Why is democracy considered good when most voters are incapable of critical thinking and easily manipulated?

Democracy in China

People often ask, “Why is democracy considered to be a good system of government when most voters are not capable of critical thinking and are in fact easily manipulated?”

Democracy is an aspiration, not a system, that aspires to government of the people, by the people, for the people.

Western elites consider Athenian Democracy–which is really Roman republicanism–the best form of government because most voters are not capable of critical thinking and are in fact easily manipulated. Western elites support ‘democracy’ because it allows them to manipulate and exploit entire populations. They manipulate us into believing that we are participating in a democracy when both research and common sense tell us that we are not.

Political Science Professors Gilens and Page found that ‘the preferences of the average American appear to have a near-zero, statistically non-significant impact upon public policy’ as they showed in their exhaustive 2017 study Democracy in America?:

“the best evidence indicates that the wishes of ordinary Americans…have…little or no impact on the making of federal government policy. Wealthy individuals and organized interest groups—especially business corporations—have…much more political clout…the general public [is] … virtually powerless . . . The will of majorities is…thwarted by the affluent and the well-organized, who block popular policy proposals and enact special favors for themselves . . …Majorities of Americans favor specific policies designed to deal with such problems as climate change, gun violence, an untenable immigration system, inadequate public schools, and crumbling bridges and highways . . Large majorities of America favor various programs to help provide jobs, increase wages, help the unemployed, provide universal medical insurance, ensure decent retirement pensions, and pay for such programs with progressive taxes. Most Americans also want to cut ‘corporate welfare.’ Yet the wealthy, business groups, and structural gridlock have mostly blocked such new policies [and programs].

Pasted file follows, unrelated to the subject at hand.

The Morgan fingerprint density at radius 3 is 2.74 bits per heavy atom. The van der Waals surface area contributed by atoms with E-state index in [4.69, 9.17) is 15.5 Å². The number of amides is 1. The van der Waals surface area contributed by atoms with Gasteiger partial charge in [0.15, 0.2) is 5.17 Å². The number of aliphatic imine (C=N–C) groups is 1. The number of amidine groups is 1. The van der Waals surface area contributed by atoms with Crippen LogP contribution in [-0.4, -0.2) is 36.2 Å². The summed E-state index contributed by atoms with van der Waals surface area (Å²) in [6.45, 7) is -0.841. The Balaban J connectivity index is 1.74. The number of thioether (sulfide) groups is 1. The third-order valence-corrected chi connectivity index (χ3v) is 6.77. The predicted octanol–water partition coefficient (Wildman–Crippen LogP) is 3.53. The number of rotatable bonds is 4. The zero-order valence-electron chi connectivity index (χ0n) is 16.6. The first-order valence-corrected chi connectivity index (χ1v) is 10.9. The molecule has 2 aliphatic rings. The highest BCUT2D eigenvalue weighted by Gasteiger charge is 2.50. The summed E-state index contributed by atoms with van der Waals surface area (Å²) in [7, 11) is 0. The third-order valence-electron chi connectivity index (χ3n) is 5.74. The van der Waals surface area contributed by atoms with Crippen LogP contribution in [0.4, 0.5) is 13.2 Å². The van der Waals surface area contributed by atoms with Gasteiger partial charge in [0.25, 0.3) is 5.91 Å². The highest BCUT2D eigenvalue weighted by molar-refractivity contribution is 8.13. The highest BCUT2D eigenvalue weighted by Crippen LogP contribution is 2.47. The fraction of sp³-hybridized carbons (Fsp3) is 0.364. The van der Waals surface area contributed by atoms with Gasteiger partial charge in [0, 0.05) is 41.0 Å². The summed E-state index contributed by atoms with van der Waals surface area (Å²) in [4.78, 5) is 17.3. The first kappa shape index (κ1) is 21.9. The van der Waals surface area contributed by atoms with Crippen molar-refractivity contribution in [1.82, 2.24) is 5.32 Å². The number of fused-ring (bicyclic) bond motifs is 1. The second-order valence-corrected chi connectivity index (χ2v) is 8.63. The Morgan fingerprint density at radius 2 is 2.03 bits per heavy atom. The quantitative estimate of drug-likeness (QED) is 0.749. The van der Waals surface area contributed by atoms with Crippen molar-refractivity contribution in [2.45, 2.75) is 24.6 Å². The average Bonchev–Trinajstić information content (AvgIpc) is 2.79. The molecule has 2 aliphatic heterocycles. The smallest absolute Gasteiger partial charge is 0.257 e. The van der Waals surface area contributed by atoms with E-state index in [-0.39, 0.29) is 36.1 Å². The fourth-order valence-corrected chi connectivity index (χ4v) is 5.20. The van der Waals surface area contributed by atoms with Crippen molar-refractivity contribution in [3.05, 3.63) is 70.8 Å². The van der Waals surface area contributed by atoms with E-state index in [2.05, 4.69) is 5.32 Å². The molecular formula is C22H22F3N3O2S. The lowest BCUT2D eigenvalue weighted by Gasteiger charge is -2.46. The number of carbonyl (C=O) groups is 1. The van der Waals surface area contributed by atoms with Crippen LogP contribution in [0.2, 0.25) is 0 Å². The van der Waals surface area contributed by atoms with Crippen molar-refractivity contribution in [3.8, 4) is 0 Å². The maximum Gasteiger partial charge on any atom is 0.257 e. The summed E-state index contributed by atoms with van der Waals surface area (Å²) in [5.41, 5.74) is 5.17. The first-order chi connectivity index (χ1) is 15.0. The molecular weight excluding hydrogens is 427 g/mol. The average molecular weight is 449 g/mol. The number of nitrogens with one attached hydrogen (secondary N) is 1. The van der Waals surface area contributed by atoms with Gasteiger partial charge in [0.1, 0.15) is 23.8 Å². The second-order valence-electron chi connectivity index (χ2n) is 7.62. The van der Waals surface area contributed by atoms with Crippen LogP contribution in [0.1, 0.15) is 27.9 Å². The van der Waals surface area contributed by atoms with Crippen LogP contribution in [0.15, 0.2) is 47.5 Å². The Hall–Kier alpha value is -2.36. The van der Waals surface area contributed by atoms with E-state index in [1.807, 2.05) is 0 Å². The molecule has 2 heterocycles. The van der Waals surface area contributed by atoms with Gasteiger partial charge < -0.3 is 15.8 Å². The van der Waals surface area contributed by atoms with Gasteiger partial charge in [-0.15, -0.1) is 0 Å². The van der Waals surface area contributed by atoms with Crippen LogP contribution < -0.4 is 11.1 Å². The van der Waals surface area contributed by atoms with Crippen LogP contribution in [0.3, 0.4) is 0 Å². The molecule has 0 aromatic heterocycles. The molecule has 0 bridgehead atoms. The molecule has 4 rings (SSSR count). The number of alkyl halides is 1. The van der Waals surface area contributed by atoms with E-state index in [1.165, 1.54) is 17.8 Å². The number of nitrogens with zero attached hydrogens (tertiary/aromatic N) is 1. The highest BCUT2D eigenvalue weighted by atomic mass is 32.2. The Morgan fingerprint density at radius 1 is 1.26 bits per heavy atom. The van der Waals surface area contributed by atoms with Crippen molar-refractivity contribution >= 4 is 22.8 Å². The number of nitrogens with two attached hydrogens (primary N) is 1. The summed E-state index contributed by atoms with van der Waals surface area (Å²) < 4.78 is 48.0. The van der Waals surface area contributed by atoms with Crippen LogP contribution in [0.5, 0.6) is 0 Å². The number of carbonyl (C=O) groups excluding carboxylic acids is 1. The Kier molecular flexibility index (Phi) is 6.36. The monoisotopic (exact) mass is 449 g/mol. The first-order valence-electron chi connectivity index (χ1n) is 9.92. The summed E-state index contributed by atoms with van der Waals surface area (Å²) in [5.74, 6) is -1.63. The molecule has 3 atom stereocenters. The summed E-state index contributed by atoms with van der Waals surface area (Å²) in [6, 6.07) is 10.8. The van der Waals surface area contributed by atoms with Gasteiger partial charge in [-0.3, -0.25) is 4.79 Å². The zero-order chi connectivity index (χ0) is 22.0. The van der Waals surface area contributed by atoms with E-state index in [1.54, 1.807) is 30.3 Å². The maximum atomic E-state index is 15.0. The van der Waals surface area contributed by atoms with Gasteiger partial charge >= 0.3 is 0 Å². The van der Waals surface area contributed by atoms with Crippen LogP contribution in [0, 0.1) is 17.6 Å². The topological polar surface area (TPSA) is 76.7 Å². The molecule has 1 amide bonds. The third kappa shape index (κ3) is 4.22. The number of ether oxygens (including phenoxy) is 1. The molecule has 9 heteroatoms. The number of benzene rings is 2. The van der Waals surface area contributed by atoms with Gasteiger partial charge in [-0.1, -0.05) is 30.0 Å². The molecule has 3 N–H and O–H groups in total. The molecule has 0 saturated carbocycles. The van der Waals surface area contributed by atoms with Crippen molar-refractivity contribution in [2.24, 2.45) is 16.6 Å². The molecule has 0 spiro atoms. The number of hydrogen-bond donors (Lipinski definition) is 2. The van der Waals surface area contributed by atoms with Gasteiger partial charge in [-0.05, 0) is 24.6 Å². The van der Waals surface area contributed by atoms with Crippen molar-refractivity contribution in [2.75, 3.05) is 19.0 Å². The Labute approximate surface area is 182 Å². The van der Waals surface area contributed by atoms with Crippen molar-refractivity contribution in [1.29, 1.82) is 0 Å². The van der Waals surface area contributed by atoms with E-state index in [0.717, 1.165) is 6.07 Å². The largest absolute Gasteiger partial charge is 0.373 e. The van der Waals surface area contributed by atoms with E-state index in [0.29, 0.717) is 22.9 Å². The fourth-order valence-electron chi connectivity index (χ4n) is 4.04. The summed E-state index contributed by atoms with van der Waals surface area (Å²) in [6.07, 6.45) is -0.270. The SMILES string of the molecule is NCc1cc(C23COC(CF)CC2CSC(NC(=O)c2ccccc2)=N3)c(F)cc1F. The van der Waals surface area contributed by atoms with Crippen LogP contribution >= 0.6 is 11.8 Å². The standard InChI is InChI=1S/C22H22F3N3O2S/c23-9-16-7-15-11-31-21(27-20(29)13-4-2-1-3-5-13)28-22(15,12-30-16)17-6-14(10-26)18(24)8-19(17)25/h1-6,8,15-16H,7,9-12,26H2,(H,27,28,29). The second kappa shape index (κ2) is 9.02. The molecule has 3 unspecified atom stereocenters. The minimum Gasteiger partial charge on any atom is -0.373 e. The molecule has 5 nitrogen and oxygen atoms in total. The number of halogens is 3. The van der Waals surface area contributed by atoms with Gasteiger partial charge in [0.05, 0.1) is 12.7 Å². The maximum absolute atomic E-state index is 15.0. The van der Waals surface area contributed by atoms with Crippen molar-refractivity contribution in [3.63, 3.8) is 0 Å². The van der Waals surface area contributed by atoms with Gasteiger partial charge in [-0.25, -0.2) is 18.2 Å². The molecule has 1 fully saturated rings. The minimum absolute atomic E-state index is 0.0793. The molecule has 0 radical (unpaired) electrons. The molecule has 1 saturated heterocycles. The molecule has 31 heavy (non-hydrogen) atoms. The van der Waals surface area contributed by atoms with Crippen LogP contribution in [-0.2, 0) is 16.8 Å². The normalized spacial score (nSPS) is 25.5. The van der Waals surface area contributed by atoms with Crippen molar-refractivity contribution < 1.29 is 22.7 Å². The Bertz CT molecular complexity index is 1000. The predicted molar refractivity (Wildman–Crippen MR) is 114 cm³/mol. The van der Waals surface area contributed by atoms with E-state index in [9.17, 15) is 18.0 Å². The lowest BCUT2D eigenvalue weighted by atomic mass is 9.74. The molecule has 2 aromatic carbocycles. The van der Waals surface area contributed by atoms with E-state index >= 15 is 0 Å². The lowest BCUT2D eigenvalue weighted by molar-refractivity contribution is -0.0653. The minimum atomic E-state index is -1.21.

..government policy…reflects the wishes of those with money, not the wishes of the millions of ordinary citizens who turn out every two years to choose among the preapproved, money-vetted candidates for federal office”. “When citizens are relatively equal [economically], politics has tended to fairly democratic. When a few individuals hold enormous amounts of wealth, democracy suffers.”

The two conclude that rich, well-connected individuals on the political scene now steer the direction of the country, regardless of or even against the will of the majority of voters: “The central point that emerges from our research is that economic elites and organized groups representing business interests have substantial independent impacts on U.S. government policy,” they write, “while mass-based interest groups and average citizens have little or no independent influence.” (Princeton Study: U.S. No Longer An Actual Democracy, Talking Points memo, 4.18.2014. )Martin Gilens and Benjamin
China’s idea of democracy is quite different from the Western idea, as President Xi recently explained, “Democracy is not just for decoration or sloganeering. Democracy is for solving problems.

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